Toggle Main Menu Toggle Search

Open Access padlockePrints

Demonstration of vertebral and disc mechanical torsion in adolescent idiopathic scoliosis using three-dimensional MR imaging

Lookup NU author(s): Dr Daniel Birchall, David Hughes, Dr Barbara Gregson

Downloads

Full text for this publication is not currently held within this repository. Alternative links are provided below where available.


Abstract

This study was designed to demonstrate and measure mechanical torsion in patients with adolescent idiopathic scoliosis using three-dimensional magnetic resonance (MR) imaging. Ten patients with adolescent idiopathic scoliosis were imaged with three-dimensional MR imaging, and the data post-processed through multiplanar reconstruction to produce images angled through individual endplates. Transverse rotation was measured at each endplate and these measurements used to calculate the amount of vertebral and disc mechanical torsion present. A test object was imaged in order to validate the measurement technique. Mechanical torsion was demonstrated within the vertebral bodies and discs of the imaged subjects, with vertebral mechanical torsion contributing on average 45% of the overall transverse plane deformity. It is concluded that deformation occurs in the transverse plane within the vertebrae and discs of subjects with idiopathic scoliosis, and a significant proportion of the rotation present in the scoliotic spine occurs as a result of plastic deformation within the vertebrae themselves. We believe that this is the first systematic demonstration of mechanical torsion in idiopathic scoliosis.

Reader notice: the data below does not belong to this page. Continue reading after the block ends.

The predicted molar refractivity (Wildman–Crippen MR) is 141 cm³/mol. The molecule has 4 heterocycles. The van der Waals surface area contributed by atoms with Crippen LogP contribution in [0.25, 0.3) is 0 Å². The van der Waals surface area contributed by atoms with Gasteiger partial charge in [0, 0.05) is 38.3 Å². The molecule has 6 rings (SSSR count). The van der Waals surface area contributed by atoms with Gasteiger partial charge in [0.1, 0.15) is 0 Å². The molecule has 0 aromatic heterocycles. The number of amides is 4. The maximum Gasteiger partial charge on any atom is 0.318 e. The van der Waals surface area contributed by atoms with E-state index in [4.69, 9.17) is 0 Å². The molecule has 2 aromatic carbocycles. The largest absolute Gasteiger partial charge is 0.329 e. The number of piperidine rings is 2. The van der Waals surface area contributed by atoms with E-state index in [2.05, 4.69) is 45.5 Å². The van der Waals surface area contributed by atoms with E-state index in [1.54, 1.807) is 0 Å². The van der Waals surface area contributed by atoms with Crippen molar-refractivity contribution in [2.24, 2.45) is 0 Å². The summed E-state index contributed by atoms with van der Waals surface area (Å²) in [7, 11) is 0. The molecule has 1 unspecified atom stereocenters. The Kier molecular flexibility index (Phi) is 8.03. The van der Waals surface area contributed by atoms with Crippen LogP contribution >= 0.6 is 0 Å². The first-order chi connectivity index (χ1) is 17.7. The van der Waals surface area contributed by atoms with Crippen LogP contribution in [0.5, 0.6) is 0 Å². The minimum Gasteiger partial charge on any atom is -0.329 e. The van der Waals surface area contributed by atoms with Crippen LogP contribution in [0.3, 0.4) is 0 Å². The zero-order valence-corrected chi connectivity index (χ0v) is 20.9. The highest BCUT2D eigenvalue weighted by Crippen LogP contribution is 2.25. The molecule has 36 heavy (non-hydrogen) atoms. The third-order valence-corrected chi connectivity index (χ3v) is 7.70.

Publication metadata

Author(s): Birchall D, Hughes D, Gregson B, Williamson B

Publication type: Article

Publication status: Published

Journal: European Spine Journal

Year: 2005

Volume: 14

Issue: 2

Pages: 123-129

ISSN (print): 0940-6719

ISSN (electronic): 1432-0932

Publisher: Springer

URL: http://dx.doi.org/10.1007/s00586-004-0705-5

DOI: 10.1007/s00586-004-0705-5


Altmetrics

Altmetrics provided by Altmetric


Actions

Find at Newcastle University icon    Link to this publication


Share